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    Friday, August 18, 2006

    Over at Burleson Central Station there is quite a discussion going on. The blog comments have turned into CBF vs. SBC spitting contest. This isn't Wade had intented. Our thoughts are fairly straight forward about many of our friends in the CBF.

    In my state, many of those who are active in the CBF are both theological and political liberals. We have sat with friends who openly state that most of the Old Testament is a fictionalized account of things that happened before Christ and that Paul was unoriginal and most likely inspired by Plato and Aristotle and not God.

    They have argued with us until they are blue in the face that supporting legalized abortion and voting Democratic is the true Christian position. They clamor on and on historic Baptist principles, and at a moments notice will get busy blasting my “backward” Reformed theology, while telling me I am in the wrong denomination.

    We're tired of the SBC being an extension of the GOP, sick of supposed “moral living” being substituted for righteousness, and fed up with the presence of pervasive legalism that ignores the very Bible we hold dear. That being said we also DO NOT approve of modern Anglican theology having a place in the SBC. We reckon there are a lot of people that feel the same way we do.

    posted by Arkansas Razorbaptist at 8/18/2006 07:27:00 PM


    Blogger Bart Barber said...

    Thanks, cousin.

    Friday, August 18, 2006 7:50:00 PM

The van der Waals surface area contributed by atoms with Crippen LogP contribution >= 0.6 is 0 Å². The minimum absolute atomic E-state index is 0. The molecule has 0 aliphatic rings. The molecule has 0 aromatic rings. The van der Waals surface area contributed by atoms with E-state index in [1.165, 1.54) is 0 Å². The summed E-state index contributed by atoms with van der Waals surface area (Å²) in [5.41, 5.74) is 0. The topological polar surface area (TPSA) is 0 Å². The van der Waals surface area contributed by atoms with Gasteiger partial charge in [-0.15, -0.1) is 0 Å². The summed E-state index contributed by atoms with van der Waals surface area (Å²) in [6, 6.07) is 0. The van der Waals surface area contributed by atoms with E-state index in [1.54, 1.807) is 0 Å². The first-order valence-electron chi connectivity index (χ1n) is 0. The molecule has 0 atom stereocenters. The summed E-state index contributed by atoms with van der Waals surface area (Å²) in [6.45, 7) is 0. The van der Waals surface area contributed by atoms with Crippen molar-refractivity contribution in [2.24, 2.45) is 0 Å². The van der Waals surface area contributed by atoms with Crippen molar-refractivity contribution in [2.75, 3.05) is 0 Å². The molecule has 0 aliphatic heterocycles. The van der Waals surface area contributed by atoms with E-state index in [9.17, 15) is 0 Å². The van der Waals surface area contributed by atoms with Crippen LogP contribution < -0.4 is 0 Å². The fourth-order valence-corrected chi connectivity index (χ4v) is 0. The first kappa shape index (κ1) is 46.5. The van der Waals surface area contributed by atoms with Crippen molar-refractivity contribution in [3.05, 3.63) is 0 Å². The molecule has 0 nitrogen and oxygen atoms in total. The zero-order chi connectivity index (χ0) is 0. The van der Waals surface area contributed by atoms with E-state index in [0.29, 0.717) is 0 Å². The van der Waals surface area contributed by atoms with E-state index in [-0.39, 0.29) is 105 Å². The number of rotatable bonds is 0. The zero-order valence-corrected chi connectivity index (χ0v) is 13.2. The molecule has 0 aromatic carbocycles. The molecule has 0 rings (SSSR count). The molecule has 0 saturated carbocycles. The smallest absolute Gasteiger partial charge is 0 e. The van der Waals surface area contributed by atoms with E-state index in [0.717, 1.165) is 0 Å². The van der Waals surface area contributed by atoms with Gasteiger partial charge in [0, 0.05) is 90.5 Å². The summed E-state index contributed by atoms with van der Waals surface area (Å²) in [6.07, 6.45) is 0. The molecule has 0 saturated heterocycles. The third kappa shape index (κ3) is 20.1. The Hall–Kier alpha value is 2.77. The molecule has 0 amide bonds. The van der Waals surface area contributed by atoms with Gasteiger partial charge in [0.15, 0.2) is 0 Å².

Blogger Arkansas Razorbaptist said...

    You're welcome...you didn't think we were liberals did you:)

    Friday, August 18, 2006 7:57:00 PM  
    Anonymous JMW said...

    Wade's comments left me a little queasy -- I don't know any of the gentlemen he named, but I've known a few SBC liberals in my time. Most of them were upstanding citizens, polite to a fault. The problem was though we used the same words, what they meant by their words was something totally different from what I meant. Liberals have a well-established habit of sounding conservative by misappropriating our terminology.

    I'm reminded of a comment once made by an Arkansas state convention president who is now running for a bit more powerful presidency: "You could take all the liberals in the Arkansas Baptist convention and fit them in a booth at Waffle House." While cute and pithy, his statement was horribly wrong -- he let himself be convinced by superficial platitudes.

    The SBC's house deperately needed cleaning. It was messy, as any such human endeavor is bound to be, but I remain convinced that the SBC is better for it. Daniel Vestal, to name one, IMHO showed his true colors by whom he sided with and whom he condemned. Until he changes his tune, I'd rather he be in the PCUSA -- er, I mean the CBF -- than the SBC.

    Friday, August 18, 2006 9:20:00 PM  
    Blogger Arkansas Razorbaptist said...

    I didn't get queasy at all because we know Wade's heart. He may be one of the most gracious men we know. We would all be a lot better off if everyone, conservative and moderate alike, were to follow his lead. A lot could be accomplished in the Kingdom.

    Friday, August 18, 2006 10:48:00 PM  
    Blogger Bart Barber said...

    If I had thought you were liberal, I would have said so.

    You didn't think I was reluctant to share my opinion, did you? :-)